Amazon Alexa Lets Users Craft Their Own Skills And Customized Responses
“Alexa Skill Blueprints is an entirely new way for you to teach Alexa personalized skills just for you and your family,” says Amazon Alexa VP Steve Rabuchin. And brands will have to keep up.
Amazon’s Alexa Skill Blueprints appears to be a quick for one of the more frequent complaints associated with voice activated questions and responses: getting the right kind of answer the user wants.
The Skill Blueprints program, which is rolling out today to Amazon Echo devices, allow owners to create their own “personalized” skills and responses for Alexa. The program relies on a few basic templates that offers room to create customized experiences for Alexa within minutes just by filling in the blanks.
Some examples Amazon presents in a release include a user supplying a specific answer to a basic question like “Alexa, who is the best mom in the world?”
Other skills allow users to impart information to other Echo listeners, such as a skill that offers helpful information for the babysitter by starting with “Alexa, open My Sitter.”
The closest offering that Alexa rival Google Assistant has to Blueprints are “routines,” which started to become available to Google Home users last month. At the moment, there don’t seem to be much room for brands in Google Assistant’s routines, which allow the user to set up trigger responses and actions when someone says specific phrases like “Okay, Google, good morning” or “Hey Google, bedtime.” Other Google Assistant routines are set up for I’m Home, Leaving Home, Commuting Home, and Commuting to Work.
Addressing the bigger consumer question of “What can I ask these voice activated assistants to do” is something Google and brands are working on. Apart from getting the right spoken answers to questions, citing a CNBC segment, 9to5Google reports that the search giant is collaborating with brands on a video “how to” series for Google Assistant users, which could replace the featured snippet reply in search results.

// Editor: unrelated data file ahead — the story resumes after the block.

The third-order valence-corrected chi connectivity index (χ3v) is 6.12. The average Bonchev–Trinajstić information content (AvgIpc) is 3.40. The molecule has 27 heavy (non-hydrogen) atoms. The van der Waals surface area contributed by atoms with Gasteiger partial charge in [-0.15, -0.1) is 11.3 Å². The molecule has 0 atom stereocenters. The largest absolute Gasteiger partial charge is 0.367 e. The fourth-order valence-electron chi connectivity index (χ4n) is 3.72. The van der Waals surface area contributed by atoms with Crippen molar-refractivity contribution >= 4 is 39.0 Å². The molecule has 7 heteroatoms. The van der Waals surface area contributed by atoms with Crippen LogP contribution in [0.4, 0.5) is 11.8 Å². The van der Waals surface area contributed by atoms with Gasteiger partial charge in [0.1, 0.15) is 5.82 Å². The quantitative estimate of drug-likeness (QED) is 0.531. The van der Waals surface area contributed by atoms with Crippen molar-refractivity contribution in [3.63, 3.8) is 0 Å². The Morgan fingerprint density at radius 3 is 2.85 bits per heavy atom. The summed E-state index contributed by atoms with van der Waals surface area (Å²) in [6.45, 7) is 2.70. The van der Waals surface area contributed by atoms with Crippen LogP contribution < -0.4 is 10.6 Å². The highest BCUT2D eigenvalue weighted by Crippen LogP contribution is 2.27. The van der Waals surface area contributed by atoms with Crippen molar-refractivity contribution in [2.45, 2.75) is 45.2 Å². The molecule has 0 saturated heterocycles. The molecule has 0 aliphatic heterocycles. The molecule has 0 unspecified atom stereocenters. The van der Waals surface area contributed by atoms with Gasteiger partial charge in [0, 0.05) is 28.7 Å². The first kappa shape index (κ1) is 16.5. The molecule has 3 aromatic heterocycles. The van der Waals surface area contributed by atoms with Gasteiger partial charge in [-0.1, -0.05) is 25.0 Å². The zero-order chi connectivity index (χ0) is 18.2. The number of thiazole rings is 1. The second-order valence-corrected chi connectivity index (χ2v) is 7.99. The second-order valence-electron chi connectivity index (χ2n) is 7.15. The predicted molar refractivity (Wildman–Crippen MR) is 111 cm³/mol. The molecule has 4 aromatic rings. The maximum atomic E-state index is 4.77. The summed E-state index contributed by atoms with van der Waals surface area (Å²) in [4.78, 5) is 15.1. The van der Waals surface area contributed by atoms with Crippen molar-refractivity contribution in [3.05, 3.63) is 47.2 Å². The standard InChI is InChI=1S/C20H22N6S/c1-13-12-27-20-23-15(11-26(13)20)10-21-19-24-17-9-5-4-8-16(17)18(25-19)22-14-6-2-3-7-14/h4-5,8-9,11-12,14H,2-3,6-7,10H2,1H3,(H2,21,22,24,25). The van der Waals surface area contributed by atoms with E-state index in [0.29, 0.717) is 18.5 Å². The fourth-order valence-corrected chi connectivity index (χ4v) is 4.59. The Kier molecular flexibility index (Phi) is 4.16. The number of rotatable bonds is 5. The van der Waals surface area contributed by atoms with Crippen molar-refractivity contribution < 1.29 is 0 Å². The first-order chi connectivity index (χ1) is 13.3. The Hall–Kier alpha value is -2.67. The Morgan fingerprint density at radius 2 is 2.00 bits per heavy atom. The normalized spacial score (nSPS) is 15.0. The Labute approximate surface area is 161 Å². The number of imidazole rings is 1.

In any case, marketers know they have to respond to the drive toward greater personalization from search and other sources. And that drive is clearly accelerating with Alexa Skill Blueprints, where consumers are being encouraged to build experiences into the voice activated assistant. As Amazon notes, the skills Alexa users create are specially designed for that person and their family members, and will only appear on the devices registered to the owners Amazon account.
“Alexa Skill Blueprints is an entirely new way for you to teach Alexa personalized skills just for you and your family,” said Steve Rabuchin, VP, Amazon Alexa. “You don’t need experience building skills or coding to get started—my family created our own jokes skill in a matter of minutes, and it’s been a blast to interact with Alexa in a totally new and personal way.”
As consumers test out Alexa call-and-response queries like “What is the best city?” it’s conceivable that travel and hospitality marketers will try to find a way to make their brand names be associated with those answers, as will restaurants when the question “Who has the best burger?” or “Where can I get the best coffee near me?” become more popular than simply asking for the weather, music playing, and setting a timer.